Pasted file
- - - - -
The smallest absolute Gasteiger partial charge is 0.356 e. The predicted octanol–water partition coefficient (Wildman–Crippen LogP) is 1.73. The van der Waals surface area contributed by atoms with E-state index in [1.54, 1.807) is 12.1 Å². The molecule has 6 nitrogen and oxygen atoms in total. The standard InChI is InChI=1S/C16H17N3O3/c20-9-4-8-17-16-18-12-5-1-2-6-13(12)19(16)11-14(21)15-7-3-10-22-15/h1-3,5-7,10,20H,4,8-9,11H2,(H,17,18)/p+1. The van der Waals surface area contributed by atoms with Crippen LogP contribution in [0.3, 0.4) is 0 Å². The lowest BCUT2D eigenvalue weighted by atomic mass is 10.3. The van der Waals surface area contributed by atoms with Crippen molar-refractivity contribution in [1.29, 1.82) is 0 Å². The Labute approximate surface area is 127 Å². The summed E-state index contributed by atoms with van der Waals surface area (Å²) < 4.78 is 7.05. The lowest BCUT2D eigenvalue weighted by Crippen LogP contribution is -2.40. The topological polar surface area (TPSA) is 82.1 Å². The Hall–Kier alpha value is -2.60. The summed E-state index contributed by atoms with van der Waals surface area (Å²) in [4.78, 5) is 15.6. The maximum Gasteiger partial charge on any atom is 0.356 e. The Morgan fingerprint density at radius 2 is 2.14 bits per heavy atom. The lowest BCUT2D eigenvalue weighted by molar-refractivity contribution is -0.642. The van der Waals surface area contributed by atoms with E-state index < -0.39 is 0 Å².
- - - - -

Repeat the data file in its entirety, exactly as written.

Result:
The smallest absolute Gasteiger partial charge is 0.356 e. The predicted octanol–water partition coefficient (Wildman–Crippen LogP) is 1.73. The van der Waals surface area contributed by atoms with E-state index in [1.54, 1.807) is 12.1 Å². The molecule has 6 nitrogen and oxygen atoms in total. The standard InChI is InChI=1S/C16H17N3O3/c20-9-4-8-17-16-18-12-5-1-2-6-13(12)19(16)11-14(21)15-7-3-10-22-15/h1-3,5-7,10,20H,4,8-9,11H2,(H,17,18)/p+1. The van der Waals surface area contributed by atoms with Crippen LogP contribution in [0.3, 0.4) is 0 Å². The lowest BCUT2D eigenvalue weighted by atomic mass is 10.3. The van der Waals surface area contributed by atoms with Crippen molar-refractivity contribution in [1.29, 1.82) is 0 Å². The Labute approximate surface area is 127 Å². The summed E-state index contributed by atoms with van der Waals surface area (Å²) < 4.78 is 7.05. The lowest BCUT2D eigenvalue weighted by Crippen LogP contribution is -2.40. The topological polar surface area (TPSA) is 82.1 Å². The Hall–Kier alpha value is -2.60. The summed E-state index contributed by atoms with van der Waals surface area (Å²) in [4.78, 5) is 15.6. The maximum Gasteiger partial charge on any atom is 0.356 e. The Morgan fingerprint density at radius 2 is 2.14 bits per heavy atom. The lowest BCUT2D eigenvalue weighted by molar-refractivity contribution is -0.642. The van der Waals surface area contributed by atoms with E-state index < -0.39 is 0 Å².